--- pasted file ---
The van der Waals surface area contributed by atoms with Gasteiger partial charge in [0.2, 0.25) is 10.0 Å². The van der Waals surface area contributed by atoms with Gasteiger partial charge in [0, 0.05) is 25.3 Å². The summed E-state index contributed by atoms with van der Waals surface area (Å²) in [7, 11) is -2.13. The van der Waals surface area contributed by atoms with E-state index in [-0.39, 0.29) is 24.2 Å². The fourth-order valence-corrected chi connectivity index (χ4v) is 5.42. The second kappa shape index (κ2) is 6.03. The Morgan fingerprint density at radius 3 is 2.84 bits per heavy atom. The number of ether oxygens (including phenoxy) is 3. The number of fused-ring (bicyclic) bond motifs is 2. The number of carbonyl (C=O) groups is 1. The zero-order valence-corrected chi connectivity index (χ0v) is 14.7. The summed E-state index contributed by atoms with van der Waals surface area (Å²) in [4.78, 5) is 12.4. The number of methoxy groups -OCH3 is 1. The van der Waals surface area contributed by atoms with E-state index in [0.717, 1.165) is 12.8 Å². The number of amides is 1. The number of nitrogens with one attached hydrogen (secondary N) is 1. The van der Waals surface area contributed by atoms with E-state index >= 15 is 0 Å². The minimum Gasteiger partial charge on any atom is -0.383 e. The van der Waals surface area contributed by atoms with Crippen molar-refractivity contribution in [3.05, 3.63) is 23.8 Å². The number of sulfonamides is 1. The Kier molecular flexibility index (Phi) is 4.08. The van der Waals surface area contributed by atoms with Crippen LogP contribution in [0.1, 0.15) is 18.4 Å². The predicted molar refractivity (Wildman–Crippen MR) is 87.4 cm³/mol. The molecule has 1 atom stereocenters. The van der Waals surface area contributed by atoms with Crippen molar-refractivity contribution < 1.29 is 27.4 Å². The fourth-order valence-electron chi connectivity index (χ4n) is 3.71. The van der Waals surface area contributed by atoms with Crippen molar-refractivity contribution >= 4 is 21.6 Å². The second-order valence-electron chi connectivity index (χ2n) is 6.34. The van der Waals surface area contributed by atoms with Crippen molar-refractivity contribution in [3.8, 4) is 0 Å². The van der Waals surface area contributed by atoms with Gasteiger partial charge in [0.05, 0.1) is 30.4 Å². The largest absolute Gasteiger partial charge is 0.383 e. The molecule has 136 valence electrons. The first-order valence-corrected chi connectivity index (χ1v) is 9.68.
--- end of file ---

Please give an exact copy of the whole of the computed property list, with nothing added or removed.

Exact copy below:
The van der Waals surface area contributed by atoms with Gasteiger partial charge in [0.2, 0.25) is 10.0 Å². The van der Waals surface area contributed by atoms with Gasteiger partial charge in [0, 0.05) is 25.3 Å². The summed E-state index contributed by atoms with van der Waals surface area (Å²) in [7, 11) is -2.13. The van der Waals surface area contributed by atoms with E-state index in [-0.39, 0.29) is 24.2 Å². The fourth-order valence-corrected chi connectivity index (χ4v) is 5.42. The second kappa shape index (κ2) is 6.03. The Morgan fingerprint density at radius 3 is 2.84 bits per heavy atom. The number of ether oxygens (including phenoxy) is 3. The number of fused-ring (bicyclic) bond motifs is 2. The number of carbonyl (C=O) groups is 1. The zero-order valence-corrected chi connectivity index (χ0v) is 14.7. The summed E-state index contributed by atoms with van der Waals surface area (Å²) in [4.78, 5) is 12.4. The number of methoxy groups -OCH3 is 1. The van der Waals surface area contributed by atoms with E-state index in [0.717, 1.165) is 12.8 Å². The number of amides is 1. The number of nitrogens with one attached hydrogen (secondary N) is 1. The van der Waals surface area contributed by atoms with E-state index >= 15 is 0 Å². The minimum Gasteiger partial charge on any atom is -0.383 e. The van der Waals surface area contributed by atoms with Crippen molar-refractivity contribution in [3.05, 3.63) is 23.8 Å². The number of sulfonamides is 1. The Kier molecular flexibility index (Phi) is 4.08. The van der Waals surface area contributed by atoms with Crippen LogP contribution in [0.1, 0.15) is 18.4 Å². The predicted molar refractivity (Wildman–Crippen MR) is 87.4 cm³/mol. The molecule has 1 atom stereocenters. The van der Waals surface area contributed by atoms with Crippen molar-refractivity contribution < 1.29 is 27.4 Å². The fourth-order valence-electron chi connectivity index (χ4n) is 3.71. The van der Waals surface area contributed by atoms with Crippen molar-refractivity contribution >= 4 is 21.6 Å². The second-order valence-electron chi connectivity index (χ2n) is 6.34. The van der Waals surface area contributed by atoms with Crippen molar-refractivity contribution in [3.8, 4) is 0 Å². The van der Waals surface area contributed by atoms with Gasteiger partial charge in [0.05, 0.1) is 30.4 Å². The largest absolute Gasteiger partial charge is 0.383 e. The molecule has 136 valence electrons. The first-order valence-corrected chi connectivity index (χ1v) is 9.68.